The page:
At the bottom of the hill was a log carry which was thankfully not too heavy and short. And at least there was some shade too for us to rest in. On we continued down the service road a bit and of course down another hill until we reached the Tyrolean Traverse. I attempted to complete it on my own but my calves did not like being pressed into the rope so thankfully my friend helped me get across without touching the ground.
By this point we started to see some of the Ultra runners (those that were doing 2 laps of the Beast course) on their second lap. We asked them how many more hills were left and how many more km. Most of them said we were about halfway, although people’s watches had been saying we were 16km into a 23 km course when we were only 12 km in. One Ultra said we only had 1 steep climb left and then a not so bad one (this was as we started climbing up the third hill…and when I say hill I mean 3rd time climbing to the top of the ski hill), then another showed me the last hill and told me to prepare myself because it was the hardest one (thank you again whoever you were for being honest and blunt with me when I needed it).
We came to the bottom of the third climb to the top and it was steep, so steep I could only take about 10-20 steps before I had to rest for a few seconds. It was so steep I couldn’t look backwards for fear I would get dizzy, I stood in the shade as much as I could but tried to avoid sitting down as I was worried about getting my legs to agree to move again. This was the hill that started to break us all and started to take the fun out of the race for most of us. At one point my friend Derek looked at me and said “this isn’t fun anymore” to which I said “it’s not but get your ass up so we can finish this”…or something along those lines…it’s really all a blur. It was a long, slow climb and I was shocked to hear it was already almost 3 pm by the time we got to the top…we had been on the mountain for 7 hours. I had initially thought we would be between 8-8.5 hours but we were much longer…everyone was longer than they thought they would be.
There was a log drag at the top and then we started our descent. My feet were screaming at me to stop and telling me they hated me for what I was doing to them. I tried to ignore them and chatted with my fellow racers instead. At the bottom two of our team mates had to go ahead because they were out of water, I sent the other two ahead and waited for my friend Tera who needed help with her knee. We managed to get tiger balm on it and then before the last climb we found a creek to cool off in and another racer found her a walking stick to help with the declines. Before we started the last climb we both agreed that we had come too far to quit now, we were going to finish the race no matter what. The volunteer at the bottom of the hill (which was also the cut off for the Beast course, you had to reach it by a certain time) told us it would take 45 min to get to the top and that there was a water station at the top. What we didn’t know was that it would take almost 2 hours to get to the top of the 2 km hill and that the water station was at the top of not one but four ridges and up a road.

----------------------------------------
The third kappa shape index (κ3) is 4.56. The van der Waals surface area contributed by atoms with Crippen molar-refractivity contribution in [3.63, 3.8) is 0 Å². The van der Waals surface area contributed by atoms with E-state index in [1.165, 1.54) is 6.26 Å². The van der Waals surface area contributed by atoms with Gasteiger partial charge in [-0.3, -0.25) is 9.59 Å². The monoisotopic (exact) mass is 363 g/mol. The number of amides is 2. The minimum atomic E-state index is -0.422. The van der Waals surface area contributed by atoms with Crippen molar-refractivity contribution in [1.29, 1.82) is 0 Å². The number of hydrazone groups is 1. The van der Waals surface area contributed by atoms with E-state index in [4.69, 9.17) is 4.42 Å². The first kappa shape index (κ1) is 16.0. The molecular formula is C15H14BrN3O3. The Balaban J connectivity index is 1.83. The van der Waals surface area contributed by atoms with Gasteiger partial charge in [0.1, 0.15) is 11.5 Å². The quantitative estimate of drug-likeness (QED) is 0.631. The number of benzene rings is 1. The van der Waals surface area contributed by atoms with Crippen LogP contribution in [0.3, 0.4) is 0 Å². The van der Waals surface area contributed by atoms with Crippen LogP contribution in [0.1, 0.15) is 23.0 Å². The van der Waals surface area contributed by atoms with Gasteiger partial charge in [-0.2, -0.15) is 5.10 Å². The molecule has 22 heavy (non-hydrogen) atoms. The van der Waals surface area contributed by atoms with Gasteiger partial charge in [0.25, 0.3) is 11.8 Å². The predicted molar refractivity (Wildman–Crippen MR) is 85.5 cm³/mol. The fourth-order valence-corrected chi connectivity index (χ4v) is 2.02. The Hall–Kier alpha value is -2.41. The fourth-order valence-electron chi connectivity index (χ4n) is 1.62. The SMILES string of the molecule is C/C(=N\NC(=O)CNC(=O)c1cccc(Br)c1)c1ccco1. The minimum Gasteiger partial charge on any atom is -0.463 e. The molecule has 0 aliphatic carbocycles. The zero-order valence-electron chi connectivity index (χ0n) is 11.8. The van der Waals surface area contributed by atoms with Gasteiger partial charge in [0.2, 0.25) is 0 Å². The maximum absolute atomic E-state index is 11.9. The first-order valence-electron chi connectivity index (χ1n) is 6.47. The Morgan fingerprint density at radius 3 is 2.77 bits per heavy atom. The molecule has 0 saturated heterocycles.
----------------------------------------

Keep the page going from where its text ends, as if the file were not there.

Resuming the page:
That last climb almost broke me, it took everything I had to keep moving forward and not lie down and quit. We were all in rough shape, running low or out of water, low on food and everyone’s spirits were low. It was hot and the shady spots and cool breeze kept me motivated to move. When we came to the top of the first ridge I ran into one of my friends and realized that it wasn’t the top and there was no water station. The volunteer said we had three more ridges and then a 3/4 km walk up the road to get to the water station. I waited for Tera for a bit before continuing up. The climb to the second ridge was much steeper and when I got to the top I couldn’t see anyone below me, the view was stunning though and I wished that I had brought my phone with me. It was a lonely climb up the next two ridges, it was very steep like a double black diamond ski run and the course wasn’t marked well and we had to carefully pick our way up the mountain, I was leap frogging with two of the girls from the HH in Red Deer which kept me moving. At the top I waited for awhile before heading up the road to find the water station.
At the water station the volunteers offered to fill our packs and told us to sit in the shade and cool off before continuing on. At this point I was feeling very broken and exhausted. I was worried about Tera so I waited but when I asked the guy beside me what time it was and he said 5:45 I said to him with tears in my eyes: “I’ve been on this f**king mountain for 10 hours??…I need to get off it”. The girls behind me had also started at 8 am and were feeling as done as I was. My friend Robyn walked by then and I asked her if she had seen or heard Tera (she had a speaker with music playing…that music kept us all moving), she said no and told me I should keep going so I didn’t miss the 8:30 pm cut off. I waited for a few more minutes but then decided to keep moving in case my legs decided they wouldn’t anymore. There was an 8 foot wall waiting for me and for the first time ever I went around it…I knew I didn’t have the strength even with a boost to get over it at that point.